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L.I. Underhill is a media critic and historian specializing in pop culture, with a focus on science fiction (especially Star Trek) and video games. Their projects include a critical history of Star Trek told through the narrative of a war in time, a “heretical” history of The Legend of Zelda series and a literary postmodern reading of Jim Davis' Garfield.


  1. David Dukes
    July 12, 2017 @ 8:02 pm

    I’m with you on not liking the more cruel end of these cartoons. While Bugs and Roadrunner were trying to survive and Donald Duck was dealing with Urban Living, I remember not liking Woody Woodpecker as a kid as he was just an asshole.


    • Josh Marsfelder
      July 12, 2017 @ 8:15 pm

      This is why I think the basic structure of Tom & Jerry is so good, actually: While both Tom and Jerry have defensible motivations for acting (one’s a predator and one is prey), neither is always expressly innocent either. The general rule is that whoever initiates the conflict loses, and I think that’s a really great message. It’s that “cartoon morality” I mentioned in the intro.


  2. Camestros Felapton
    July 12, 2017 @ 10:09 pm

    //Additionally, I’ve left out most of the shorts where Jerry takes in another, cuter animal to protect them from Tom, largely because I feel once Hanna and Barbera started to do this it was a sign the series was getting long in the tooth and over-reliant on gimmicky additions (and some of them I frankly find cloying).//

    Jerry and Jumbo though! When I was a kid I remember laughing my self-sore and being vaguely terrified by the whole messing-with-Tom’s head element.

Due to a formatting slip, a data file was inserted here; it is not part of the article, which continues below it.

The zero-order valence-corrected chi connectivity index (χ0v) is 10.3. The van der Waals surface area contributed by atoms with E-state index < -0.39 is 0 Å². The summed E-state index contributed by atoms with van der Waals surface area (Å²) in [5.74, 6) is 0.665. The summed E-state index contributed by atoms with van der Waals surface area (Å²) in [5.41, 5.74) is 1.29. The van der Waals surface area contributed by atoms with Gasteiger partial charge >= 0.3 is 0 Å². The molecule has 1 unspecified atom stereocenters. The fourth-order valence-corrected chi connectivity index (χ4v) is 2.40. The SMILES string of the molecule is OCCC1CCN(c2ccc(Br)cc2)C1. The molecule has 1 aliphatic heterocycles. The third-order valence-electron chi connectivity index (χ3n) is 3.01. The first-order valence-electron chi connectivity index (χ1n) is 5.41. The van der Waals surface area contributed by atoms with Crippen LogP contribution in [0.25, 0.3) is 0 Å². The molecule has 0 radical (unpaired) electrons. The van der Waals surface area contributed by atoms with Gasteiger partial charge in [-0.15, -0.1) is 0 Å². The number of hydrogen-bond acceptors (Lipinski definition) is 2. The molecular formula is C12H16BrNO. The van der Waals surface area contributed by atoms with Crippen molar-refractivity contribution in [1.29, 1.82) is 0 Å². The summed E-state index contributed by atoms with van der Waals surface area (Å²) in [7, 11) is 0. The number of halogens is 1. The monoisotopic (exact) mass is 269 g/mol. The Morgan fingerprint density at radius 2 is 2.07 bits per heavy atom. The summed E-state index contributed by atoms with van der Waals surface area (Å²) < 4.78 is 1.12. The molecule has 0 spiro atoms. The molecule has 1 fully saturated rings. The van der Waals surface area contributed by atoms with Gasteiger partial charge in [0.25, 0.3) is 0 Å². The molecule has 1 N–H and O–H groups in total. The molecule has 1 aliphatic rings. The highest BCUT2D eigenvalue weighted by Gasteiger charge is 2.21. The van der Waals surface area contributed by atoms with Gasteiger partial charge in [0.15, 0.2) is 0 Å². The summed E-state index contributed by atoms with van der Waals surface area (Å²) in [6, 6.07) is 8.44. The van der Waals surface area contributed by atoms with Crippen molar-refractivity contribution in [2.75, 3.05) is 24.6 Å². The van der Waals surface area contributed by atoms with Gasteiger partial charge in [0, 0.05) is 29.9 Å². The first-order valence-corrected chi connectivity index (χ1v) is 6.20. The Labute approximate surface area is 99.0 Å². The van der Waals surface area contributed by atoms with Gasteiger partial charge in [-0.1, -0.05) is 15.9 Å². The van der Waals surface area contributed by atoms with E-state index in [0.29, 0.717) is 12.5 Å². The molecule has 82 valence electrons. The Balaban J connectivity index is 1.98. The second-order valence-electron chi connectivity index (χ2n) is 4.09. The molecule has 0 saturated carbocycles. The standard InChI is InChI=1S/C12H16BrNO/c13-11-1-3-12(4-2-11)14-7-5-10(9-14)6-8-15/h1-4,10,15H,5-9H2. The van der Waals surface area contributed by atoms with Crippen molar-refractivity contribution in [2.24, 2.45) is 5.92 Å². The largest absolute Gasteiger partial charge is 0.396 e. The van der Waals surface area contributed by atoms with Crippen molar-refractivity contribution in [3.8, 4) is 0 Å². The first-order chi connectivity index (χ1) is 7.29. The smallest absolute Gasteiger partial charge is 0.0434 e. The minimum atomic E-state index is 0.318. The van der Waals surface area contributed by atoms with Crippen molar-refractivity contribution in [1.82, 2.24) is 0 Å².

• Josh Marsfelder
      July 12, 2017 @ 11:15 pm

      That one was borderline and almost made it 🙁

      I have to give it another watch because I do remember liking a lot of the gags there. I wasn’t sure how I felt about the head games in that one. Like I said, this is “V.1” as it’s kind of a WIP.


  3. Sean Dillon
    July 12, 2017 @ 10:20 pm

    Despite not featuring my three favorite Tom and Jerry skits (I grew up with them on DVD compilations and whenever they were on at my Nonna’s house), I can’t disagree with the selection you do provide. (To be fair, two of them are taken out because they don’t pass your criteria (one is a “Jerry protects a cute animal” story [I like it mainly for the ending of “Tom becomes the duckling’s mother”] and the other is about Jerry trying to convince Tom he’s suicidal [defensible if you buy into the Deadly Premonition take on Tom and Jerry]) and the third is just Chuck Jones blatantly ripping off Night Before Christmas [which was one I don’t really recall that well].) Out of curiosity, what do you think of Tom and Jerry skits where Tom wins or they team up?


    • Josh Marsfelder
      July 12, 2017 @ 11:42 pm

      “That’s My Mommy” didn’t make the cut actually because I felt Tom was being needlessly cruel. I find it really, really hard to sympathize with him in the Quakers shorts: IMO Tom is set up to fail in them more often than not because of Quakers’ singularity of cuteness, and I’m not in favour of vilifying one part of the duo over the other. A lot of the Quakers ones also fail the “cloying” clause for me personally, but I was afraid I was being a bit too harsh on some of the later HB shorts.

      Which gets into your question: I’m certainly in favour of Tom winning, if and only if Jerry is being openly mean-spirited. Again, if Jerry starts the fight, he deserves to lose. “The Year of the Mouse” is a good example of that, but I think Jones actually goes way too far: Jerry is an utter bastard in that one, and the setup is so disturbing it upsets me. I don’t like seeing that. On the other hand, “Southbound Duckling” seems like Hanna and Barbera telling Tom apologists to be careful what they wish for, and was also way too dark for my tastes.